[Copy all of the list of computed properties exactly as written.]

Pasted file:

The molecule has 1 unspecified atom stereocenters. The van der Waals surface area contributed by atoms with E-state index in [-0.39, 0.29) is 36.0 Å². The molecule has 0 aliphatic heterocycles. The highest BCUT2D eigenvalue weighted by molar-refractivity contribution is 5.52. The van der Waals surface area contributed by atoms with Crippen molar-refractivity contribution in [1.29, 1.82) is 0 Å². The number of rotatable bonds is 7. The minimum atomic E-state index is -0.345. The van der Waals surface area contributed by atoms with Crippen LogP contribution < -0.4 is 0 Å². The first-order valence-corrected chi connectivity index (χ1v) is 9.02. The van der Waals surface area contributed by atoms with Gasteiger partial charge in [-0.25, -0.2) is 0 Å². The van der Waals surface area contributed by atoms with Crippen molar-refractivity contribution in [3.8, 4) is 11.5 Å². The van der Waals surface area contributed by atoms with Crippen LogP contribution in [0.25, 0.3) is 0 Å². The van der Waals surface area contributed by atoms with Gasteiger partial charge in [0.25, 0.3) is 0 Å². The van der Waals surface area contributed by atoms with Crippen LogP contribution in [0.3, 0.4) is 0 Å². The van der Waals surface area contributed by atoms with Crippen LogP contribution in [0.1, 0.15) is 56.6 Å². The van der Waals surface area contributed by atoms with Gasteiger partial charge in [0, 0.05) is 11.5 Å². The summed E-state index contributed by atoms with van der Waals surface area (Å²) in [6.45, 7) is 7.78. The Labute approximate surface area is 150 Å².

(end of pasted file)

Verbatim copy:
The molecule has 1 unspecified atom stereocenters. The van der Waals surface area contributed by atoms with E-state index in [-0.39, 0.29) is 36.0 Å². The molecule has 0 aliphatic heterocycles. The highest BCUT2D eigenvalue weighted by molar-refractivity contribution is 5.52. The van der Waals surface area contributed by atoms with Crippen molar-refractivity contribution in [1.29, 1.82) is 0 Å². The number of rotatable bonds is 7. The minimum atomic E-state index is -0.345. The van der Waals surface area contributed by atoms with Crippen LogP contribution < -0.4 is 0 Å². The first-order valence-corrected chi connectivity index (χ1v) is 9.02. The van der Waals surface area contributed by atoms with Gasteiger partial charge in [-0.25, -0.2) is 0 Å². The van der Waals surface area contributed by atoms with Crippen molar-refractivity contribution in [3.8, 4) is 11.5 Å². The van der Waals surface area contributed by atoms with Crippen LogP contribution in [0.25, 0.3) is 0 Å². The van der Waals surface area contributed by atoms with Gasteiger partial charge in [0.25, 0.3) is 0 Å². The van der Waals surface area contributed by atoms with Crippen LogP contribution in [0.3, 0.4) is 0 Å². The van der Waals surface area contributed by atoms with Crippen LogP contribution in [0.1, 0.15) is 56.6 Å². The van der Waals surface area contributed by atoms with Gasteiger partial charge in [0, 0.05) is 11.5 Å². The summed E-state index contributed by atoms with van der Waals surface area (Å²) in [6.45, 7) is 7.78. The Labute approximate surface area is 150 Å².